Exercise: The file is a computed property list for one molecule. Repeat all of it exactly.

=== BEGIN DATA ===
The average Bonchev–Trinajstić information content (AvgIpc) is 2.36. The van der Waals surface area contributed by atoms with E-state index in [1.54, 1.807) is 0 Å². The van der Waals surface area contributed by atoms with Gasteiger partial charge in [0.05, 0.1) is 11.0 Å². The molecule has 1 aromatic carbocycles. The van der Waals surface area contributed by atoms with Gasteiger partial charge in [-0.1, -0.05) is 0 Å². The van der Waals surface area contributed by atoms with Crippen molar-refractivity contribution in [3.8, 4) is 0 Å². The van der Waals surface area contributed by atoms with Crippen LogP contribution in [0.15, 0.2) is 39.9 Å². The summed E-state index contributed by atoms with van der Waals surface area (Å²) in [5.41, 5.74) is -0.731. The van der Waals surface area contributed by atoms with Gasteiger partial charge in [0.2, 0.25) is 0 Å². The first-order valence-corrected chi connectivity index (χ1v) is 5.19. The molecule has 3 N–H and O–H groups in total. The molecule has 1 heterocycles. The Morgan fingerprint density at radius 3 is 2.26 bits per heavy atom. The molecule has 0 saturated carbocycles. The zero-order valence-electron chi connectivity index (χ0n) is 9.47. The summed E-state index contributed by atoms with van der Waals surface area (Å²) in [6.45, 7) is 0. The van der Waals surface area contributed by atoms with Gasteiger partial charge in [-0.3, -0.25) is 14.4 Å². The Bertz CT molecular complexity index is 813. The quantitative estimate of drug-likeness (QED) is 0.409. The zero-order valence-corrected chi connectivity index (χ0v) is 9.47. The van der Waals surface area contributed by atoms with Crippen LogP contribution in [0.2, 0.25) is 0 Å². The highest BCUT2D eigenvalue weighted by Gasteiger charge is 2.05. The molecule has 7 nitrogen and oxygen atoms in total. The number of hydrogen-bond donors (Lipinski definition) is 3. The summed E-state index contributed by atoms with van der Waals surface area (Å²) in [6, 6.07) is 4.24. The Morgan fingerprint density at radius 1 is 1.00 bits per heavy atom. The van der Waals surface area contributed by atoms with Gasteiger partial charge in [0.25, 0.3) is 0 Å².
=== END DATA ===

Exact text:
The average Bonchev–Trinajstić information content (AvgIpc) is 2.36. The van der Waals surface area contributed by atoms with E-state index in [1.54, 1.807) is 0 Å². The van der Waals surface area contributed by atoms with Gasteiger partial charge in [0.05, 0.1) is 11.0 Å². The molecule has 1 aromatic carbocycles. The van der Waals surface area contributed by atoms with Gasteiger partial charge in [-0.1, -0.05) is 0 Å². The van der Waals surface area contributed by atoms with Crippen molar-refractivity contribution in [3.8, 4) is 0 Å². The van der Waals surface area contributed by atoms with Crippen LogP contribution in [0.15, 0.2) is 39.9 Å². The summed E-state index contributed by atoms with van der Waals surface area (Å²) in [5.41, 5.74) is -0.731. The van der Waals surface area contributed by atoms with Gasteiger partial charge in [0.2, 0.25) is 0 Å². The first-order valence-corrected chi connectivity index (χ1v) is 5.19. The molecule has 3 N–H and O–H groups in total. The molecule has 1 heterocycles. The Morgan fingerprint density at radius 3 is 2.26 bits per heavy atom. The molecule has 0 saturated carbocycles. The zero-order valence-electron chi connectivity index (χ0n) is 9.47. The summed E-state index contributed by atoms with van der Waals surface area (Å²) in [6.45, 7) is 0. The van der Waals surface area contributed by atoms with Gasteiger partial charge in [-0.3, -0.25) is 14.4 Å². The Bertz CT molecular complexity index is 813. The quantitative estimate of drug-likeness (QED) is 0.409. The zero-order valence-corrected chi connectivity index (χ0v) is 9.47. The van der Waals surface area contributed by atoms with Crippen LogP contribution in [0.2, 0.25) is 0 Å². The highest BCUT2D eigenvalue weighted by Gasteiger charge is 2.05. The molecule has 7 nitrogen and oxygen atoms in total. The number of hydrogen-bond donors (Lipinski definition) is 3. The summed E-state index contributed by atoms with van der Waals surface area (Å²) in [6, 6.07) is 4.24. The Morgan fingerprint density at radius 1 is 1.00 bits per heavy atom. The van der Waals surface area contributed by atoms with Gasteiger partial charge in [0.25, 0.3) is 0 Å².